|Solid core planet discovered|
June 30, 2005
In the race to discover and study the formation of extra-solar planets, Debra Fischer's most recent find carries a lot of weight.
Scientists rely on two competing theories to study how planets are formed. In one, a planet forms when a dense cloud collapses. In the other, a planet starts as a small, rock-ice core that grows as it acquires additional mass through the pull of gravity.
"Without observational evidence, either theory is viable," said Fischer, assistant professor of astronomy at SFSU and leader of Next 2,000 Planets (N2K), a consortium of American, Japanese and Chilean astronomers formed last year to search for extra-solar planets. "But we believe that the large, rocky core of this planet couldn't have formed by cloud collapse. Instead we think it must have grown a core first, then acquired gas."
Modeling of the planet's structure by consortium member Peter Bodenheimer, from the Lick Observatory at University of California, Santa Cruz, showed that it has a solid core that is about 70 times the mass of Earth. Similar in size and mass to Saturn, the planet located 250 light years away from our solar system has the largest core of any extra-solar planet ever observed. The consortium's paper about their discovery was accepted for publication in Astrophysical Journal.
of the [previous] models predicted that nature could make a planet
like this," said Bun'ei Sato, consortium member and a post-doctoral
fellow at Okayama Astrophysical Observatory in Japan.
"But in extremely rare cases, like this one, the planet passes in front of its star and actually dims the starlight," Fischer said. "When that happens, we are able to calculate the physical size of the planet, whether it has a solid core, and even what the planet atmosphere is like."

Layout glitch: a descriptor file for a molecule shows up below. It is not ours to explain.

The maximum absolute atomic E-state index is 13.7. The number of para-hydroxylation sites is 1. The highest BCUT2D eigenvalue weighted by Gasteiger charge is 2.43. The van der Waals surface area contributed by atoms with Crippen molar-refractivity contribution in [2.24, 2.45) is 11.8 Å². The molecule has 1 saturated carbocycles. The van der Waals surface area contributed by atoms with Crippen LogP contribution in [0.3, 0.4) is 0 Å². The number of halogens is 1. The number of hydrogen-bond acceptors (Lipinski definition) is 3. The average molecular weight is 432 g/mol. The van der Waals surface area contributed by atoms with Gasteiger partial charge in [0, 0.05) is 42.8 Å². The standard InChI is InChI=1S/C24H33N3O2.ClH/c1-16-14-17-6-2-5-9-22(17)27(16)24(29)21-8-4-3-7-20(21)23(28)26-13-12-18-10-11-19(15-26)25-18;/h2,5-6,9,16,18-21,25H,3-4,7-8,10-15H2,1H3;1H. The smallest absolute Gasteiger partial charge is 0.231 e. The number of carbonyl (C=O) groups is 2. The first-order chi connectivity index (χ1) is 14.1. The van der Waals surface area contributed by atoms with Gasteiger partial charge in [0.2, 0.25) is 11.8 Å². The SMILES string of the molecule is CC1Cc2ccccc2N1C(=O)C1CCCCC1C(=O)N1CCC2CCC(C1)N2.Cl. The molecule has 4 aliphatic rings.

"This discovery was similar to an anthropologist's find of ancient hominid fossils," consortium member Greg Laughlin, a theorist at UC Santa Cruz, said. "It distinguished which formation path planets take."
It also raised new questions about the core accretion theory of planet formation. Laughlin said that the consortium "bounced some pretty wild hypotheses back and forth across the Pacific until we hit on several formation scenarios that might work."
In one dramatic, but plausible scenario, the team theorized that the newly discovered planet could have formed from the collision and merger of two conventional protoplanets, each with a mass core 35 times that of the Earth's. After the collision, the resulting orbit would have been highly elongated, but over time, tidal forces would have brought it into its present configuration.
"If this hypothesis is correct then the orbit will likely be tilted with respect to the rotation axis of the star," Laughlin said.
This is a boon to scientists as it would allow them to measure changes in the spectrum of the star's light as the planet transits in front of it. The team plans follow-up observations to test whether the collision hypothesis is correct.
can now move from simply trying to find planets to truly understanding
them as we learn about their interiors and atmospheres," consortium
member Chris McCarthy, a post-doctoral fellow in astronomy and physics
at SFSU, said. "Do these planets contain the building blocks of
life?" he asked.
-- Denize Springer
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